Cardiac Arrest VS. Heart Attack
Cardiac arrest occurs when the heart malfunctions and unexpectedly stops beating. It’s triggered by an electrical malfunction in the heart that causes an irregular heartbeat, known as arrhythmia. With the pumping action being disrupted, the heard cannot pump blood to the brain, lungs, and other important organs. A Heart Attack occurs when the flow of blood to the heart is blocked, and is known as a circulation problem.
A blocked artery prevents oxygen-rich blood from reaching a section of the heart. If that blocked artery is not reopened quickly, the part of the heart that is regularly nourished by that artery begins to shut down and die.
What Happens During Cardiac Arrest And A Heart Attack
During cardiac arrest, the person quickly becomes unresponsive, while not breathing or gasping for oxygen. The victim can die in minutes, if proper treatment isn’t received. On the other hand, symptoms of a heart attack could be immediate and cause intense discomfort in the chest, and other areas of the upper body. More often, though, symptoms begin slowly and persist for hours, days, or even weeks before the heart attack occurs. Unlike going into cardiac arrest, the heart typically doesn’t stop beating during a heart attack. But similarly, the longer the victim goes without treatment, the greater the damage.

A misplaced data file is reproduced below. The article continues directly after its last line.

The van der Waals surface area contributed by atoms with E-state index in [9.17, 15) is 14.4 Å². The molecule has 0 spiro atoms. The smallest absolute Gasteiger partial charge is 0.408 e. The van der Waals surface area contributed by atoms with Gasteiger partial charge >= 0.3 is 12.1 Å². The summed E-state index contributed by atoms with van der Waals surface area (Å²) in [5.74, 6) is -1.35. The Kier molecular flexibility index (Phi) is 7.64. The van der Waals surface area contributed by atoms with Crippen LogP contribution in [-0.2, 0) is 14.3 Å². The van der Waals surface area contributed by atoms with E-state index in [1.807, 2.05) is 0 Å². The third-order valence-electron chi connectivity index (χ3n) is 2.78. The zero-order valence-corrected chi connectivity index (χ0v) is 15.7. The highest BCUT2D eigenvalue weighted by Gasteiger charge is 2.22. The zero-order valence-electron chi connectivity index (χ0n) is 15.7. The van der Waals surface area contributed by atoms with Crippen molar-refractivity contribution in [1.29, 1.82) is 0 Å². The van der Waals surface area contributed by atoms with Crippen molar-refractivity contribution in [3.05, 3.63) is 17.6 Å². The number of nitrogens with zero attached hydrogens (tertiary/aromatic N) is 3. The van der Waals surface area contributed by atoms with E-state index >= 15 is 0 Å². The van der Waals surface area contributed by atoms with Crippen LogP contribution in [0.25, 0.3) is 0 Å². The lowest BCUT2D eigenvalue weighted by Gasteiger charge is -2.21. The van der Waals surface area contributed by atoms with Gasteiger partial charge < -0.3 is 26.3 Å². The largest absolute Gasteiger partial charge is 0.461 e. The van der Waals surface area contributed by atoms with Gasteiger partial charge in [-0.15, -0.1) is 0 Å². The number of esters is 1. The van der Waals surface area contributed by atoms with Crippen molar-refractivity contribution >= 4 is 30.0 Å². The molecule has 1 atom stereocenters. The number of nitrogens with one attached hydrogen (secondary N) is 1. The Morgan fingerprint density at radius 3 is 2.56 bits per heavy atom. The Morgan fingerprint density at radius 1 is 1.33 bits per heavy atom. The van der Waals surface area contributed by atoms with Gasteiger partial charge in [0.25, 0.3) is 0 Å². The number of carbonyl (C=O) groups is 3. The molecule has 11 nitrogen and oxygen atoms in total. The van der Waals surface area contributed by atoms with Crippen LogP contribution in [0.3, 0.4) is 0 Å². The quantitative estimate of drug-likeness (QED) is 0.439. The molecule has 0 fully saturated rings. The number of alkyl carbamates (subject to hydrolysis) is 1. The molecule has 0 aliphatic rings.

What to Do During Cardiac Arrest And A Heart Attack
If someone you know is going into cardiac arrest, keep in mind that if treated within a few minutes it can be reversible. Stay calm and call 9-1-1 and then start CPR right away. If an Automated External Defibrillator (AED) is available, use it as soon as possible as you wait for emergency personnel to arrive. If someone you know if having a heart attack or heart attack-like symptoms, call 9-1-1 immediately. Emergency personnel can begin treatment as soon as they arrive, and patients with chest pain arriving to the hospital in an ambulance are more likely to receive faster treatment.